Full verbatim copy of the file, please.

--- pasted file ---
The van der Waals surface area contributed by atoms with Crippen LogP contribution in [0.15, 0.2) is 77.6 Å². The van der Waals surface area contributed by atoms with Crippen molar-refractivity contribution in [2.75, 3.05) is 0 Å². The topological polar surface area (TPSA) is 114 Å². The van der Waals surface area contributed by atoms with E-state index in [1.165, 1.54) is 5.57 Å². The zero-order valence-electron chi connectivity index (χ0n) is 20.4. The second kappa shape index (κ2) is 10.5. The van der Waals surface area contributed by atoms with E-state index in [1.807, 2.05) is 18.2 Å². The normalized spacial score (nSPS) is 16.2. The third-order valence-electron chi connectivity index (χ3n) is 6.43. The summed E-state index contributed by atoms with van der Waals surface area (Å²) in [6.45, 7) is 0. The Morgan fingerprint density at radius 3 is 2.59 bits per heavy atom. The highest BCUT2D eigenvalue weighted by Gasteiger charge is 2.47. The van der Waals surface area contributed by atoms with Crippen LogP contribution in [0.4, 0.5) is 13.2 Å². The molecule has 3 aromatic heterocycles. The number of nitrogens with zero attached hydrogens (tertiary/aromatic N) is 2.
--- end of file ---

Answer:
The van der Waals surface area contributed by atoms with Crippen LogP contribution in [0.15, 0.2) is 77.6 Å². The van der Waals surface area contributed by atoms with Crippen molar-refractivity contribution in [2.75, 3.05) is 0 Å². The topological polar surface area (TPSA) is 114 Å². The van der Waals surface area contributed by atoms with E-state index in [1.165, 1.54) is 5.57 Å². The zero-order valence-electron chi connectivity index (χ0n) is 20.4. The second kappa shape index (κ2) is 10.5. The van der Waals surface area contributed by atoms with E-state index in [1.807, 2.05) is 18.2 Å². The normalized spacial score (nSPS) is 16.2. The third-order valence-electron chi connectivity index (χ3n) is 6.43. The summed E-state index contributed by atoms with van der Waals surface area (Å²) in [6.45, 7) is 0. The Morgan fingerprint density at radius 3 is 2.59 bits per heavy atom. The highest BCUT2D eigenvalue weighted by Gasteiger charge is 2.47. The van der Waals surface area contributed by atoms with Crippen LogP contribution in [0.4, 0.5) is 13.2 Å². The molecule has 3 aromatic heterocycles. The number of nitrogens with zero attached hydrogens (tertiary/aromatic N) is 2.